Storytellers – The Importance of Maintaining Muscle & Strength – Type 1 Diabetes Exercise Project Update

The presenter for the evening was Allan Bolton, club member and recognised authority in the areas of health and fitness.

A passionate Allan Bolton in full flight

A passionate Allan Bolton in full flight

At the past three ‘Summer of Fun – Self-improvement Sessions’ Allan has held such well received talks, that due to popular demand he kindly agreed to a repeat performance of his last SOF presentation at our meeting, the title being ‘Strength & muscle – who needs it?’

Allan last presented to the Storytellers back in 2014, regarding his internet based ‘How to Exercise with type 1 Diabetes’ website project. Allan provided a brief progress update after a milestone moment last year when researchers from The University of Sydney’s Medical School completed the Type 1 Diabetes and Exercise Randomised Controlled Trial of his exT1D Web-site.

Allan told us there are 130 – 140k Australians who have type 1 diabetes. Type 1 diabetes is an auto-immune disease that is mostly diagnosed in young people between ages 5 and 15 years and that it’s on the rise with 6 Australians being diagnosed each day. On the outside it’s not obvious that someone has type 1 diabetes but on the inside there are major metabolic challenges to overcome. Type 1 is a life sentence so just look out when a cure should be found as Allan will be fighting his way to the front of the queue!

He went on to explain that Type 1 diabetes has the highest management burden by far among chronic conditions in young people and explained some of the difficulties around exercise. Most people could plan an hour ahead if they decided, for example, to go for a paddle at Balmoral at 6:30pm, whilst he needs to plan well in advance starting about 1:30pm. He has had 38 years of this ‘planning ahead’ so it is nearly like being on auto pilot and is second nature.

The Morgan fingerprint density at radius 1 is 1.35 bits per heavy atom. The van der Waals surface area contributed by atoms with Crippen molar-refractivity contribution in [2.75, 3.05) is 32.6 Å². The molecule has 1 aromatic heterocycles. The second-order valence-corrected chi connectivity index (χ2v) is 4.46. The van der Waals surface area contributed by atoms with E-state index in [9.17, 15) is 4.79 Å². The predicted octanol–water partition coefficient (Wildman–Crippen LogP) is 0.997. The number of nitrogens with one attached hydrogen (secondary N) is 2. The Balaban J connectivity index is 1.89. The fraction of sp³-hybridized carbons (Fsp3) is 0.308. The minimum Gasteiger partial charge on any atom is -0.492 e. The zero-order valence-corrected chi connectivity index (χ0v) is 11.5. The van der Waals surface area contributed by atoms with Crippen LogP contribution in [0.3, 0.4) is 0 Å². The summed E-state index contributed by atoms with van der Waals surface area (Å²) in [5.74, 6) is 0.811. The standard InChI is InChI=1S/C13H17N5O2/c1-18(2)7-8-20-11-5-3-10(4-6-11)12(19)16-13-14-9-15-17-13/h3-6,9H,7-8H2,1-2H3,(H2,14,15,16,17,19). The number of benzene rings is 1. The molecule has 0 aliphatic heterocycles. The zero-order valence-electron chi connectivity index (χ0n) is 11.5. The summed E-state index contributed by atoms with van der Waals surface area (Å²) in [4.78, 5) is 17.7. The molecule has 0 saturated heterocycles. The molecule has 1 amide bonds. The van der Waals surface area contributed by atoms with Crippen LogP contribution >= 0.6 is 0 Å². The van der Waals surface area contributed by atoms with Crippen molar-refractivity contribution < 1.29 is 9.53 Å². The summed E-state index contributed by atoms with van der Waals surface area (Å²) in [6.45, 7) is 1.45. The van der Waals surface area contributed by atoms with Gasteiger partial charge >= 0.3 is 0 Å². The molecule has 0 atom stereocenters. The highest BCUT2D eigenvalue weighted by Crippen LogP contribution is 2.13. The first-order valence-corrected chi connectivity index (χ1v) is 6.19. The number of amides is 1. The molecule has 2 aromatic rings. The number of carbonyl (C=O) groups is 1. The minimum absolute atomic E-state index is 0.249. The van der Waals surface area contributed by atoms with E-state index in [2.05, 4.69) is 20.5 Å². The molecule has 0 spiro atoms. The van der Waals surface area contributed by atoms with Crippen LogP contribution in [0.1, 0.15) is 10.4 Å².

The presentation mapped out the last ten years of Allan’s lifelong involvement with Type 1 exercise education.

  • In 2006 he presented in Victoria and expected to talk for one hour starting at 6:30pm to an audience of 40. The audience of 170 people with Type 1, all keen to hear something on the subject wouldn’t let him out of the building until 10:30pm. This was the final straw, something need to be done to help the Type 1 community on a broad scale and it seemed he was the only person willing to give it a go.
  • In 2007 he undertook a diabetes educator course at University and as he pointed out he learnt very little with respect to exercise and Type 1 diabetes, this further strengthened his resolve to develop resources for health care professionals working at the coalface.
  • In 2008 he was invited to present at a national diabetes science conference… when he finished everyone stood up and applauded with the sentiment ‘…finally, someone is doing something!’
  • In 2009 he built a website that delivers about 5-6 hours of targeted education using a range of multimedia.
  • In 2010 he launched the website, a common feedback theme from users was, ‘where has this been all my life?’.
  • In 2011 he was again invited to present at the Annual National Scientific meeting of the Australian Diabetes Society (ADS) in Perth. There he met a PhD student to see if they could work together. After that the Sydney University got in touch. So began the 4 year Type 1 Diabetes and Exercise Randomised Controlled Trial of the exT1D Web-site.